Rafael Leao joined AC Milan over the summer from Lille, and it would be fair to say there was a good amount of excitement surrounding his arrival.
However, here we are 48 days later with the Portugal U21 international not having started a single game for the Rossoneri in either preseason or through the first three rounds of Serie A.
A substantial outlay was made to sign Leao, with MilanNews.it correspondent Anto Vitiello confirming that the total cost of the operation to sign the striker was €28million, including bonuses.
Reports even emerged stating that Leao had impressed Milan’s coaching staff in his early training sessions, but for whatever reason he cannot get a sniff.
La Gazzetta dello Sport (via Calciomercato.com) claimed on Tuesday that Marco Giampaolo still considers Leao to be ‘tactically undisciplined’ and as such is not yet willing to throw him into the fold.
LATEST PODCAST: Episode 66 – Big Derby Preview with special guest
However big an occasion it may be, Saturday is the perfect chance to give Leao a start.
Those who were fortunate enough to watch Slavia Praha give Inter a footballing lesson at San Siro on Tuesday night will have noticed one key thing in particular which Giampaolo should be looking to exploit.
For all the Nerazzurri’s rearguard is impressive on paper (and in practice, a lot of the time), there was a pretty alarming match-up that caused Milan Skriniar and Stefan de Vrij no end of problems.
Peter Olayinka Oladeji started up front for the Czech side and was a real handful; never giving up on chasing the ball and not being frightened to get into physical battles with the aforementioned duo.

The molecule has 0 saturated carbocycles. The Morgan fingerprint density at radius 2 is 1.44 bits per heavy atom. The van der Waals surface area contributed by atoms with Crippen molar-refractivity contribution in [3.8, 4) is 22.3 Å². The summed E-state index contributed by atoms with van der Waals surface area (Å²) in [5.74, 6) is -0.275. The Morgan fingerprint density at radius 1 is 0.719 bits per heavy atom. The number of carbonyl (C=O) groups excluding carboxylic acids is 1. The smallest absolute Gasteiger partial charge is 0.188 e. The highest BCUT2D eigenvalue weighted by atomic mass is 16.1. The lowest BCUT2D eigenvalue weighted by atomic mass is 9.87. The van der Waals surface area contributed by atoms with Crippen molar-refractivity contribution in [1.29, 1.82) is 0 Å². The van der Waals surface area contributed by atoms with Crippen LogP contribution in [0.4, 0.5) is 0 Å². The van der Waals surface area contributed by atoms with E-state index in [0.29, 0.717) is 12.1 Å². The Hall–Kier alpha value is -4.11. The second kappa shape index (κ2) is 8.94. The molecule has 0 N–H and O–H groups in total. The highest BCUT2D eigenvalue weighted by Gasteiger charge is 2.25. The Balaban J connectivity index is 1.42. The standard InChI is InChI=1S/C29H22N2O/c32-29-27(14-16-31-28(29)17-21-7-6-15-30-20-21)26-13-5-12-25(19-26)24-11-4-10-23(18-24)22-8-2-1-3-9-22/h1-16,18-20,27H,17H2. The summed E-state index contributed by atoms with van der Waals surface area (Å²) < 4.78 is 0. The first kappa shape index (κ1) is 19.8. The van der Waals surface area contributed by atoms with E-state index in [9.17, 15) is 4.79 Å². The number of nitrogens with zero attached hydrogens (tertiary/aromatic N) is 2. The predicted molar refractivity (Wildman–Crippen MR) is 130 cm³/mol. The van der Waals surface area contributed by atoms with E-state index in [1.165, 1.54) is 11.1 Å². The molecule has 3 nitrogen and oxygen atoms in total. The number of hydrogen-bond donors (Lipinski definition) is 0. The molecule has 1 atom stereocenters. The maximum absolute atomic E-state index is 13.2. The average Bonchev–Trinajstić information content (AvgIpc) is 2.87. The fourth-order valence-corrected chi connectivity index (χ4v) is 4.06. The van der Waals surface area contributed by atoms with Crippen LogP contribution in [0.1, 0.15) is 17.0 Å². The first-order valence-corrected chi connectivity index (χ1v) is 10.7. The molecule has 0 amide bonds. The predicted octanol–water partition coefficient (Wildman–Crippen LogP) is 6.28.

Sure, Interisti will be dying to point out that fact that Danilo D’Ambrosio started the game at right centre-back, which maybe caused Skriniar and De Vrij to over-compensate, but Olayinka’s performance should not have gone unnoticed.
Why does this help fight Leao’s case? Well, because the Nigeria-born forward has almost identical physical attributes to Leao.
Both players are 6ft2 for a start and both weigh around 80kg – although the latter is admittedly not hugely important.
It is their style of play which also lends fair comparisons though; both actively look to get on the ball in threatening positions, often stretching the back line to do so, and show bursts of pace at the right moments.
Giampaolo, a devotee of the game and studying potential opposition weakness, must have seen how much trouble Inter’s back line had in dealing with Olayinka and instantly realise that he has a player who can – in theory – perform the same role.
Diego Godin will most likely come back into the starting XI for Inter in place of D’Ambrosio, but the Uruguayan’s slightly slower legs – given the fact he is 33 – could provide an extra motivation to inject some pace into the line-up.
It is also worth noting that Slavia lined up in a 4-3-2-1 formation on Tuesday night which seemed to get into the gaps of Conte’s 3-5-2 and allow them to play through the lines quickly and easily.
Whether Giampaolo has the courage to drop Krzysztof Piatek after he opened his account for the season on Sunday is another question, but there is a serious case for it.
The 4-3-1-2 formation is even a potential option, with Suso or Rebic in behind Leao and Piatek as a front two, something which we have not seen yet but must have been worked on in training.
There are of course a number of different selection issues that Giampaolo has to deal with, such as who will start at left-back, who will make up the midfield three and what the forward trident will be.
The best managers though are proactive not reactive; i.e. they spot a flaw or possible weakness in their opponent and act accordingly. That’s why Leao must feel he is in with a shout on Saturday night.